With an exciting mission to assemble the finest group of musicians to recreate their songs live, Catherine and Lizzy found a powerhouse group of friends that share their passion for musical excellence and exploration. Dan Gordon is the inventive lead guitarist, a guy who knows when and where to cut loose, and when to hang back and add in those soulful and melodic touches. The rhythm section is held down by Dave Baker on drums and Linus Fenton on bass. Catherine and Lizzy both play acoustic guitars, they also add some mandolin and occasionally they are joined by David Whitmey on keyboards. When the girls took to the stage with their band, I was instantly tickled. The band was tight in all the right ways, and loose where it mattered.

Sitting down with Catherine and Lizzy and their band members to talk about how they all came together to make music became rather confusing. All are passionate about the music, excited about touring and how everything has come together so successfully in what seems to have been a short period of time and they were brimming over with excitement. Out of the melee of voices, somehow the story began to make sense …

“It was so cool because we had been playing with Dan for a long time,” explains Lizzy. “It all kinda started out when it came to the music video, The Good And The Right. We got Linus and Dave in for that and we just had this kind of dynamic that worked so quickly with all of us. Dave and Linus knew all the parts like super quickly and we were like: ‘Whoa! These guys are really good, we should try and grab them.’”

“We’ve known Dave for a long time and we’ve all lived in the same village,” Catherine takes up the story.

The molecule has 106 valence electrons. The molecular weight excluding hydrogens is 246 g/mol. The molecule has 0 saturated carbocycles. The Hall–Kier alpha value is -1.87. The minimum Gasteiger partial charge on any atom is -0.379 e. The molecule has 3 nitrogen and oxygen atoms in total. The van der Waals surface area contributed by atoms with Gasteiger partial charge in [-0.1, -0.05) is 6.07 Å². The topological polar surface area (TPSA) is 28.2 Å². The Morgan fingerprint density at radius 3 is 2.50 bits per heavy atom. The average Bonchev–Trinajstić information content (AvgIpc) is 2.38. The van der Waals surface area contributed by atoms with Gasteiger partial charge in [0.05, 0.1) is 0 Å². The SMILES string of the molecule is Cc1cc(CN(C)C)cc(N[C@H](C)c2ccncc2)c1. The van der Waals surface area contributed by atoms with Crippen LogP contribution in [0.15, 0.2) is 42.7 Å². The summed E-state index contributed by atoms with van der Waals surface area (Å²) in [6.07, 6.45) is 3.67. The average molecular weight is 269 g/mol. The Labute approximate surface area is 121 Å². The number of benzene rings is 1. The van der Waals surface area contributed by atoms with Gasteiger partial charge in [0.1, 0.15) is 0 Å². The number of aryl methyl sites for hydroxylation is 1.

“Yeah, I’m a builder by trade and fortunately I was working for the girls’ mum, renovating a house she’d brought, and since working there, I obviously got to know the girls and their music and fortunately I was able to get involved,” Dave offers.

The five of them all got together the day before Catherine and Lizzy were due to fly off to Nashville for three months for some shows and songwriting sessions.
“ … and it was our 20th birthday,” recalls Catherine..

“ … and we felt so good about us all playing together,” adds Lizzy, “and we were like: ‘Oh my god we’re so in love … the three of them, it’s so good … I hope they’re still here when we get back.”

“You had faith in us,” Dave chips in. “I mean, you’d never really heard us play before, you never saw me play the drums.”

“We just clicked so well when we started playing together,” Dave continues. “There was an immediate connection … when I started to play with Dan and Linus, I had a really good feeling, you know, we just worked really well together.”

All five come from the same area on the Hampshire/Surrey borders which makes it easier when it comes to rehearsals and travelling to gigs. Though Dave, Dan and Linus hadn’t played together prior to that day in May, they had all come across each other at various festivals and gigs over the previous six or seven years without ever realising it. Camaraderie between five people in a group playing music and touring can be tough, but somehow the Ward Thomas band seems to get on really well.   

“You could always get three really difficult people that don’t get along, with too much testosterone,” Catherine giggles, “but we’ve got a really good dynamic because we’ve got the perfect balance between organised and relaxed, I think.”

Though they’d played several gigs together up and down the country, November 2014 was the first time that Ward Thomas took to the road for a tour. They co-headlined with the Shires, criss-crossing the UK in a van, playing every night, with radio and press interviews in-between. The first time out on the road like that can be a shock to the system, but all five seem to have emerged unscathed.
“Oh it’s been amazing hasn’t it,” beams Catherine. “It’s been a lot of fun!”

“We’ve made everyone have a playlist, so everyone has an hour-long playlist,” explains Lizzy. “It’s good fun, it’s been really fun hasn’t it? It’s been going really quickly … annoyingly.”

“Everyone’s got different music styles, we’ve got a very wide range,” Catherine adds. “I mean Dan’s playlist is like teenage rock and all the hard hits, and then Linus’s is like super, super jazzy and we haven’t heard Dave’s yet, but he’s kind of into metal, so that will be different, and then there’s country …”